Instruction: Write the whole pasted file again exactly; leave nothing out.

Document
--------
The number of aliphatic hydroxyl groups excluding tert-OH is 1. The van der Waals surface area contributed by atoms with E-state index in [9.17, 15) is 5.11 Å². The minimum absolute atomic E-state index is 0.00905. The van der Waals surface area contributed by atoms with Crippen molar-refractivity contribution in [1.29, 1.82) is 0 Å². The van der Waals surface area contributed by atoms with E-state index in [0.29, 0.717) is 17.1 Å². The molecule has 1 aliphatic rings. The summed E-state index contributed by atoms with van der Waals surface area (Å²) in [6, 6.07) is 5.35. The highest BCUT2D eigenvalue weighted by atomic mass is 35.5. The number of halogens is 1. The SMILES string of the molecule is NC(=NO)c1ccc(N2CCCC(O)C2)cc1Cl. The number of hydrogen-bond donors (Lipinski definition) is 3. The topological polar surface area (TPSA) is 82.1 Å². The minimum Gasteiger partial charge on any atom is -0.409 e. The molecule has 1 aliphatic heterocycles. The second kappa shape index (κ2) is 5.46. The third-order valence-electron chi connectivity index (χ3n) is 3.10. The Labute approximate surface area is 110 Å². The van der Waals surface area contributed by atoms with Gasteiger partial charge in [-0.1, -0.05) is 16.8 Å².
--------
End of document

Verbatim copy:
The number of aliphatic hydroxyl groups excluding tert-OH is 1. The van der Waals surface area contributed by atoms with E-state index in [9.17, 15) is 5.11 Å². The minimum absolute atomic E-state index is 0.00905. The van der Waals surface area contributed by atoms with Crippen molar-refractivity contribution in [1.29, 1.82) is 0 Å². The van der Waals surface area contributed by atoms with E-state index in [0.29, 0.717) is 17.1 Å². The molecule has 1 aliphatic rings. The summed E-state index contributed by atoms with van der Waals surface area (Å²) in [6, 6.07) is 5.35. The highest BCUT2D eigenvalue weighted by atomic mass is 35.5. The number of halogens is 1. The SMILES string of the molecule is NC(=NO)c1ccc(N2CCCC(O)C2)cc1Cl. The number of hydrogen-bond donors (Lipinski definition) is 3. The topological polar surface area (TPSA) is 82.1 Å². The minimum Gasteiger partial charge on any atom is -0.409 e. The molecule has 1 aliphatic heterocycles. The second kappa shape index (κ2) is 5.46. The third-order valence-electron chi connectivity index (χ3n) is 3.10. The Labute approximate surface area is 110 Å². The van der Waals surface area contributed by atoms with Gasteiger partial charge in [-0.1, -0.05) is 16.8 Å².